Cultural Identity In Hamlet
In William Shakespeare's play Hamlet, the concept of cultural identity is explored through Hamlet's isolation which is created by the conflict between his duty to his father, and his duties to the monarchy and society. Hamlet is isolated from his society due to his turbulent emotions which result from his indecision on how to respond to his father's murder. Hamlet's duty as a son is to avenge his father's death and he would be supported in his actions by society if the murderer was believed to be guilty. Hamlet's duty as a citizen and a Prince is to protect the King and to ensure stability in the monarchy. In order for Hamlet to revenge his father he would have to kill the King which creates a conflict between his two primary duties. Because of this, Hamlet finds it difficult to decide how to proceed and which duty takes precedence, and Hamlet decides to gather evidence as proof of Claudius' guilt so that his revenge is justified to society and to himself. The 'unholiness' of murdering a king who is also a close relative is highlighted by Claudius and this allows the audience to better understand the conflict and the indecision facing Hamlet.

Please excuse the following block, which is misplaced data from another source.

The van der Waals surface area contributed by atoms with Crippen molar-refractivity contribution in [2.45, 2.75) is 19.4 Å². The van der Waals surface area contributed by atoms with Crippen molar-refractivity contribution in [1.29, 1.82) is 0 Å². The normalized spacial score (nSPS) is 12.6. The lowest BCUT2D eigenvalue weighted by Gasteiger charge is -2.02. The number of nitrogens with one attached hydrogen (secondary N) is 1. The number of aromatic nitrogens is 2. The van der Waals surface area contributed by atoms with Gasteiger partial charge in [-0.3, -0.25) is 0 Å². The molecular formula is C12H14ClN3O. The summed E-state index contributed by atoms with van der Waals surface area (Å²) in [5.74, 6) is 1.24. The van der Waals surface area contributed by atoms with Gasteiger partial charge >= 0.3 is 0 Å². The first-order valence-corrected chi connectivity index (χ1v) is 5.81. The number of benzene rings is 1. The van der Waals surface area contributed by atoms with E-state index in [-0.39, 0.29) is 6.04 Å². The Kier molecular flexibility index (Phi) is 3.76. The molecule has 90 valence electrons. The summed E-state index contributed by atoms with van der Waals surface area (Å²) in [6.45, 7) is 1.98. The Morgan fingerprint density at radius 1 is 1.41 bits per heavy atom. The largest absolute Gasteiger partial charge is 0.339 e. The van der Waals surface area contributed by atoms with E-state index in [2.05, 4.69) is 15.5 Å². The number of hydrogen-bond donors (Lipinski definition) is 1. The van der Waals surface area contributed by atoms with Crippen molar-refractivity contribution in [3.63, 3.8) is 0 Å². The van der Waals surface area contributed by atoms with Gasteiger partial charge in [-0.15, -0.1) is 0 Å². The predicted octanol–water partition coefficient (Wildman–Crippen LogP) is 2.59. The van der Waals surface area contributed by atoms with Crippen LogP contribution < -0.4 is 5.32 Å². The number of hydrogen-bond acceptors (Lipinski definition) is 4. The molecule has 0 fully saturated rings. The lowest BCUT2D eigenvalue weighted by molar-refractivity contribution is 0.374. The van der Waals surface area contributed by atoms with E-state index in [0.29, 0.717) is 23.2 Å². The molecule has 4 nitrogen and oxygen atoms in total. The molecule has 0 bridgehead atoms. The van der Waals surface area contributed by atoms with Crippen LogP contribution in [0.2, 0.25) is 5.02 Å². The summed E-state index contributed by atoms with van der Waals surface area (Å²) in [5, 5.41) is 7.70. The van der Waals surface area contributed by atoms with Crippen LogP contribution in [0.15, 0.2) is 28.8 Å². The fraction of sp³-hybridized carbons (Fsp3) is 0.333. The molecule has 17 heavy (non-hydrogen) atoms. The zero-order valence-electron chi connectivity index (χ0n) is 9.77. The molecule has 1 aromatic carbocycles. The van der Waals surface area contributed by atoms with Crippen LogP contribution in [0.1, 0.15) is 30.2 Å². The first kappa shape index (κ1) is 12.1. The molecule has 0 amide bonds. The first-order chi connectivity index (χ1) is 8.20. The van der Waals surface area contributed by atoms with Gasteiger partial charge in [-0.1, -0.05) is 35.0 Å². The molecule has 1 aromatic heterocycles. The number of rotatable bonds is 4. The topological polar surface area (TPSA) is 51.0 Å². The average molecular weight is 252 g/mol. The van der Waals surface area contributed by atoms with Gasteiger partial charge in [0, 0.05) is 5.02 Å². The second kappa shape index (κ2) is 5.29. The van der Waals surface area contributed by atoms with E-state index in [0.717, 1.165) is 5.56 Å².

Hamlet's duty as a son, in his social context...
Join Now to View Premium Content
GradeSaver provides access to 725 study guide PDFs and quizzes, 4221 literature essays, 1406 sample college application essays, 171 lesson plans, and ad-free surfing in this premium content, “Members Only” section of the site! Membership includes a 10% discount on all editing orders.
Already a member? Log in